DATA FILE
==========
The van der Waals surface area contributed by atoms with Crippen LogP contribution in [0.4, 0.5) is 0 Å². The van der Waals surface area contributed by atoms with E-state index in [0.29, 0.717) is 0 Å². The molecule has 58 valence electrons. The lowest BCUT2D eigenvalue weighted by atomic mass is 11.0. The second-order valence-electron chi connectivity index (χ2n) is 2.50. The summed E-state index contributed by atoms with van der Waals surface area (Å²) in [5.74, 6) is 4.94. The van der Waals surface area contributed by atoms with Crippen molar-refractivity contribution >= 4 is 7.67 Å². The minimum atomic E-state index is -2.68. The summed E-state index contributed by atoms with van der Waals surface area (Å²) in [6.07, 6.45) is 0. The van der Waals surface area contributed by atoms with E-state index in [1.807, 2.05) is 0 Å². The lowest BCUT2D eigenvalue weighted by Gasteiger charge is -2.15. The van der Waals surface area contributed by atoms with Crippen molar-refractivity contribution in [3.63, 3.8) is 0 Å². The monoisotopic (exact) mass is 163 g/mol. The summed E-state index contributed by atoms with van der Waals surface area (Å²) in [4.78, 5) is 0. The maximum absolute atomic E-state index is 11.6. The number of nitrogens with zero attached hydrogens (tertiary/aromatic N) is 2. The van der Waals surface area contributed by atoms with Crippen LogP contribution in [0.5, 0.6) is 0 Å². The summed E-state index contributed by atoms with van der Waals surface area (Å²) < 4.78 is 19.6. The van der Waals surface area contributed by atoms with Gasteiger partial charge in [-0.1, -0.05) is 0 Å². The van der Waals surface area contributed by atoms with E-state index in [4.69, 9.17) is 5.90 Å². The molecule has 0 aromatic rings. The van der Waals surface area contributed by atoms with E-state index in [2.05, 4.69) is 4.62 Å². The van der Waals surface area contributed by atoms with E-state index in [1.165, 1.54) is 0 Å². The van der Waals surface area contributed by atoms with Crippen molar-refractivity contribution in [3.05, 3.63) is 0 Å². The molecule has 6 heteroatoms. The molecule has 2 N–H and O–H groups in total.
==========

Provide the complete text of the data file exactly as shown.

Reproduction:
The van der Waals surface area contributed by atoms with Crippen LogP contribution in [0.4, 0.5) is 0 Å². The van der Waals surface area contributed by atoms with E-state index in [0.29, 0.717) is 0 Å². The molecule has 58 valence electrons. The lowest BCUT2D eigenvalue weighted by atomic mass is 11.0. The second-order valence-electron chi connectivity index (χ2n) is 2.50. The summed E-state index contributed by atoms with van der Waals surface area (Å²) in [5.74, 6) is 4.94. The van der Waals surface area contributed by atoms with Crippen molar-refractivity contribution >= 4 is 7.67 Å². The minimum atomic E-state index is -2.68. The summed E-state index contributed by atoms with van der Waals surface area (Å²) in [6.07, 6.45) is 0. The van der Waals surface area contributed by atoms with E-state index in [1.807, 2.05) is 0 Å². The lowest BCUT2D eigenvalue weighted by Gasteiger charge is -2.15. The van der Waals surface area contributed by atoms with Crippen molar-refractivity contribution in [3.63, 3.8) is 0 Å². The monoisotopic (exact) mass is 163 g/mol. The summed E-state index contributed by atoms with van der Waals surface area (Å²) in [4.78, 5) is 0. The maximum absolute atomic E-state index is 11.6. The number of nitrogens with zero attached hydrogens (tertiary/aromatic N) is 2. The van der Waals surface area contributed by atoms with Crippen LogP contribution in [0.5, 0.6) is 0 Å². The summed E-state index contributed by atoms with van der Waals surface area (Å²) < 4.78 is 19.6. The van der Waals surface area contributed by atoms with Gasteiger partial charge in [-0.1, -0.05) is 0 Å². The van der Waals surface area contributed by atoms with E-state index in [4.69, 9.17) is 5.90 Å². The molecule has 0 aromatic rings. The van der Waals surface area contributed by atoms with E-state index in [2.05, 4.69) is 4.62 Å². The van der Waals surface area contributed by atoms with E-state index in [1.165, 1.54) is 0 Å². The van der Waals surface area contributed by atoms with Crippen molar-refractivity contribution in [3.05, 3.63) is 0 Å². The molecule has 6 heteroatoms. The molecule has 2 N–H and O–H groups in total.